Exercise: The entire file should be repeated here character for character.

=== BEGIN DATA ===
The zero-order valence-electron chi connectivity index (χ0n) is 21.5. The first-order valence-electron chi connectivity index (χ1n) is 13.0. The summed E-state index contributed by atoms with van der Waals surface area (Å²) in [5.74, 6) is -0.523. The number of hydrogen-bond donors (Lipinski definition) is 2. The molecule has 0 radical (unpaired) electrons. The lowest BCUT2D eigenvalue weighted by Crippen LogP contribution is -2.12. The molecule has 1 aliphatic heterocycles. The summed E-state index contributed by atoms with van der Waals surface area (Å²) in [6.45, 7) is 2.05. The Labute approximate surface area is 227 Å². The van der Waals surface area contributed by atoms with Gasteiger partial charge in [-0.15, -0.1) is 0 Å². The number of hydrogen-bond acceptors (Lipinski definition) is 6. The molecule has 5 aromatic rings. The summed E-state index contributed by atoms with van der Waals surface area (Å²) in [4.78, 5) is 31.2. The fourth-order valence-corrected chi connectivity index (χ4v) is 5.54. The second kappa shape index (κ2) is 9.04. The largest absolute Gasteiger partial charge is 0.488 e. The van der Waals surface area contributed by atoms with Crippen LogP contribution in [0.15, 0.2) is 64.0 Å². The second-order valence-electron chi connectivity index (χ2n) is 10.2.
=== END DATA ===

The zero-order valence-electron chi connectivity index (χ0n) is 21.5. The first-order valence-electron chi connectivity index (χ1n) is 13.0. The summed E-state index contributed by atoms with van der Waals surface area (Å²) in [5.74, 6) is -0.523. The number of hydrogen-bond donors (Lipinski definition) is 2. The molecule has 0 radical (unpaired) electrons. The lowest BCUT2D eigenvalue weighted by Crippen LogP contribution is -2.12. The molecule has 1 aliphatic heterocycles. The summed E-state index contributed by atoms with van der Waals surface area (Å²) in [6.45, 7) is 2.05. The Labute approximate surface area is 227 Å². The van der Waals surface area contributed by atoms with Gasteiger partial charge in [-0.15, -0.1) is 0 Å². The number of hydrogen-bond acceptors (Lipinski definition) is 6. The molecule has 5 aromatic rings. The summed E-state index contributed by atoms with van der Waals surface area (Å²) in [4.78, 5) is 31.2. The fourth-order valence-corrected chi connectivity index (χ4v) is 5.54. The second kappa shape index (κ2) is 9.04. The largest absolute Gasteiger partial charge is 0.488 e. The van der Waals surface area contributed by atoms with Crippen LogP contribution in [0.15, 0.2) is 64.0 Å². The second-order valence-electron chi connectivity index (χ2n) is 10.2.